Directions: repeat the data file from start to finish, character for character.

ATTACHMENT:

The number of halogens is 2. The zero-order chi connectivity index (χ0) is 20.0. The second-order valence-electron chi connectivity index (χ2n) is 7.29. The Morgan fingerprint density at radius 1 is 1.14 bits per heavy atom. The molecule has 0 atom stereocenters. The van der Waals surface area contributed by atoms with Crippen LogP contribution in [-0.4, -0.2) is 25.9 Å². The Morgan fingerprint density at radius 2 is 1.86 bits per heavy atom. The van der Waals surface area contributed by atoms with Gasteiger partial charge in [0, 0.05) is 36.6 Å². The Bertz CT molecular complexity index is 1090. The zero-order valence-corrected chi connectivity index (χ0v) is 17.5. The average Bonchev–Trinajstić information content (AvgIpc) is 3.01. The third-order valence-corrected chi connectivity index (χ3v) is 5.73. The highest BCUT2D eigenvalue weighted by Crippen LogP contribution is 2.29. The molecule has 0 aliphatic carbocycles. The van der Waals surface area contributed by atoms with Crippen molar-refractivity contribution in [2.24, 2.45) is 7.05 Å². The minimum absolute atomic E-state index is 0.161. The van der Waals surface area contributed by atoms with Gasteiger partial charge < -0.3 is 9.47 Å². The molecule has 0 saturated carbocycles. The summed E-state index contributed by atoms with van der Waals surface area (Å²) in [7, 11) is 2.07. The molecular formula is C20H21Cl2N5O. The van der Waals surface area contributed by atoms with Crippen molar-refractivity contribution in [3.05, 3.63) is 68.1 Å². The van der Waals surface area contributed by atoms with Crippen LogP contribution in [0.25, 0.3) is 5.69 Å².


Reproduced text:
The number of halogens is 2. The zero-order chi connectivity index (χ0) is 20.0. The second-order valence-electron chi connectivity index (χ2n) is 7.29. The Morgan fingerprint density at radius 1 is 1.14 bits per heavy atom. The molecule has 0 atom stereocenters. The van der Waals surface area contributed by atoms with Crippen LogP contribution in [-0.4, -0.2) is 25.9 Å². The Morgan fingerprint density at radius 2 is 1.86 bits per heavy atom. The van der Waals surface area contributed by atoms with Gasteiger partial charge in [0, 0.05) is 36.6 Å². The Bertz CT molecular complexity index is 1090. The zero-order valence-corrected chi connectivity index (χ0v) is 17.5. The average Bonchev–Trinajstić information content (AvgIpc) is 3.01. The third-order valence-corrected chi connectivity index (χ3v) is 5.73. The highest BCUT2D eigenvalue weighted by Crippen LogP contribution is 2.29. The molecule has 0 aliphatic carbocycles. The van der Waals surface area contributed by atoms with Crippen molar-refractivity contribution in [2.24, 2.45) is 7.05 Å². The minimum absolute atomic E-state index is 0.161. The van der Waals surface area contributed by atoms with Gasteiger partial charge < -0.3 is 9.47 Å². The molecule has 0 saturated carbocycles. The summed E-state index contributed by atoms with van der Waals surface area (Å²) in [7, 11) is 2.07. The molecular formula is C20H21Cl2N5O. The van der Waals surface area contributed by atoms with Crippen molar-refractivity contribution in [3.05, 3.63) is 68.1 Å². The van der Waals surface area contributed by atoms with Crippen LogP contribution in [0.25, 0.3) is 5.69 Å².